Looking for that tweet from Lieu, I found this one instead, after he'd met with California's state superintendent and Department of Education officials. "Pleased the new math framework retains calculus & provides alternative math pathways for students with different interests. The new budget will also help schools meet the demands of the 21st Century."
As I pull that phrase out of James Downie's op-ed on Joe Manchin's mighty delusions, it occurs to me that it would be damn hard to award that as a single title. I mean, just because Manchin is perfectly serving the now more than decade-long campaign of bad faith, perfidy and sabotage of Mitch McConnell, can he really be more infuriating? Or, say, more unfuriating than Rand Paul? Susan Collins, Lindsey Graham, the seditious Josh Hawley? We definitely have a lot of subcategories to fill, at least.
If polarization is a problem (it is), slicing the baby right down the very center is not actually an acceptable solution. Downie:
"Perhaps the issue is the laziness of Manchin’s centrism. Rather than a mix of substantive policy stances, some left and some right, Manchin simply takes the middle of the two parties’ stances. ... One gets the sense that if Manchin were told one side believes two plus two equals four and the other side believes it equals eight, he’d conclude that it equals six — and that saying otherwise divides the country."
Manchin had his own WaPo op-ed two months ago, extolling the filibuster as esential to "our democratic form of government." (Yeah, no, it doesn't have to make sense.) While he scours the countryside for the unicorn of bipartisanship, the Republicans are burning down the house, passing voter suppression bills to ensure minority, partisan rule. It's certainly true that "Voting and election reform that is done in a partisan manner will all but ensure partisan divisions continue to deepen," as (Downie said) Manchin wrote. It's also true that Machin is not standing in the way of the ongoing partisan "reform."
389 bills introduced in 48 states to prevent Americans from voting. 14 of them have already passed, including one in TX that banned "souls to the polls" led by Black churches.— Rashida Tlaib (@RashidaTlaib) June 7, 2021
If this isn't enough for @Sen_JoeManchin to support #ForThePeopleAct then he's the one being partisan. https://t.co/naq7tPZzyG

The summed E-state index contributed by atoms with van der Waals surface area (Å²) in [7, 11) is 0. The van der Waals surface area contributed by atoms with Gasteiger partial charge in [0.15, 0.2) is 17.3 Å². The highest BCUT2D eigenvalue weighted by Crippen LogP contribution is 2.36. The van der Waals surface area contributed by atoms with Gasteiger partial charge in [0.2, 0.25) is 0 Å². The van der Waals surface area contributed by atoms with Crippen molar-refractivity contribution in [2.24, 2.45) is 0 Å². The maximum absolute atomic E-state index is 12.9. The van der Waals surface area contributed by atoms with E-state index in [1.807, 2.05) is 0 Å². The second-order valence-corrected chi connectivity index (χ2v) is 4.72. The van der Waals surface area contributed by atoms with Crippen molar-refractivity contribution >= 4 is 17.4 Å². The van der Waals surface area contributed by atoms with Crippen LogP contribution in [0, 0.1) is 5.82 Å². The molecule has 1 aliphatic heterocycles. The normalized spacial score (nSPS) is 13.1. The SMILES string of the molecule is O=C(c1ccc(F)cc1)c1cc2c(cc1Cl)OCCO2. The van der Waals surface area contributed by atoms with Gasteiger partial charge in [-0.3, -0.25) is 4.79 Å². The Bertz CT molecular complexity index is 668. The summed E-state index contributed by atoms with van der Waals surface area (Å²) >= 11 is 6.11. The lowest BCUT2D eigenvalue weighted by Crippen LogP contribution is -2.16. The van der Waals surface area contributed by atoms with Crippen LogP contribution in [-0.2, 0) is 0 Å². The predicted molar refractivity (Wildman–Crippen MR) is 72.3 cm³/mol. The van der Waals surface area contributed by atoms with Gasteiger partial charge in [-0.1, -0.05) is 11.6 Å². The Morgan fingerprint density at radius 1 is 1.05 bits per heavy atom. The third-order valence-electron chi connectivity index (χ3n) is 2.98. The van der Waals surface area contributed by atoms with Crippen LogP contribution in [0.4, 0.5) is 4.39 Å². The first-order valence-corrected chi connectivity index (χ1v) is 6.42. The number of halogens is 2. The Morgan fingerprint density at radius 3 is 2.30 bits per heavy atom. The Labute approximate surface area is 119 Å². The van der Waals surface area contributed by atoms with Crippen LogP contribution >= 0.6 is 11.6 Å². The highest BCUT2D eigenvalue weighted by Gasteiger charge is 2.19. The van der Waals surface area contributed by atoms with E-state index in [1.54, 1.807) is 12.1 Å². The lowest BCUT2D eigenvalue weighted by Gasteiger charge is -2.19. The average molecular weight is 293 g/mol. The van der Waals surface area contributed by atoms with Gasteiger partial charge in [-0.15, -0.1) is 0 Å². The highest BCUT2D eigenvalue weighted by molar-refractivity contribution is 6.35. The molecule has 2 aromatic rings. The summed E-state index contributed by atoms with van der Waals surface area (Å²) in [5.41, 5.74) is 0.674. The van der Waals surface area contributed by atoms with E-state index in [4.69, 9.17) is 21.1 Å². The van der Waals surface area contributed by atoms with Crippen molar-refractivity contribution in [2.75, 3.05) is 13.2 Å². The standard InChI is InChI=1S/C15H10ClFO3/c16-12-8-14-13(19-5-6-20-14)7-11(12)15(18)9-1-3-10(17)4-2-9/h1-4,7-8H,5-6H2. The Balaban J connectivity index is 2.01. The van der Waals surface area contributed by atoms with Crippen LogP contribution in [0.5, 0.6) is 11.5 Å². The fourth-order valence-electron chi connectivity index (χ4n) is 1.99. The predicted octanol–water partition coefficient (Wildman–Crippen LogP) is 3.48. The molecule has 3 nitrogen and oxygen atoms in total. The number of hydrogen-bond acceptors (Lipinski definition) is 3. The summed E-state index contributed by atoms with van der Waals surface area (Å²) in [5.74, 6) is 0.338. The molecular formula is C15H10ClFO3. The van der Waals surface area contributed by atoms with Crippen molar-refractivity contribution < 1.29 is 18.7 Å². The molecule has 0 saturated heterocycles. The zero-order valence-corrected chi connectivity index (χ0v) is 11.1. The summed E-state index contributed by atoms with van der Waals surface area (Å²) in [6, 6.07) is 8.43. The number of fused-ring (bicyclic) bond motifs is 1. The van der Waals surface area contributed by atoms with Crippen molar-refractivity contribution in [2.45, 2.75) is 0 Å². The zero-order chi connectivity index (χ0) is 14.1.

And Jennifer Rubin: Show us 10 reasonable Republicans. There were only six who supported a bipartisan commission to investigate the January 6 attempted insurrection and coup.
"Tom, I need you to come in here," from the kitchen, heard at the other end of the house, with the unmistakeable tone of voice that says now without saying it. I was ready for more serious drama than water under the sink, but that was drama enough to modify the day's activity schedule.
Our lucky day, it was the drain side (better than a pressurized leak!), and the wastebasket just happened to have been emptied for trash day, and happened to be positioned to catch almost all of what leaked. Out of the thin, chrome-plated tailpiece from the disposer to the tee, etc. Jeanette had cleared the stuff underneath the damage, had a small container to catch what was still dripping, had a thumb on the spot. I traded my thumb for hers, and could feel the corroded metal crumble under the slightest pressure. Yeah, that's a goner.
By coincidence, a friend rang my phone just as Jeanette called to me; and thinking about the plumbing job ahead of me, I called him back for commiseration. "Would you like my help?" he asked. "Do you need any tools?" he asked. (A very good friend.) I said I had plenty of tools, but I didn't like using them that much any more. He laughed and said "me neither. I got rid of some of mine." I described the job, and we both lamented that that chrome-plated waste plumbing that seems too thin. (Ours was definitely too thin now.)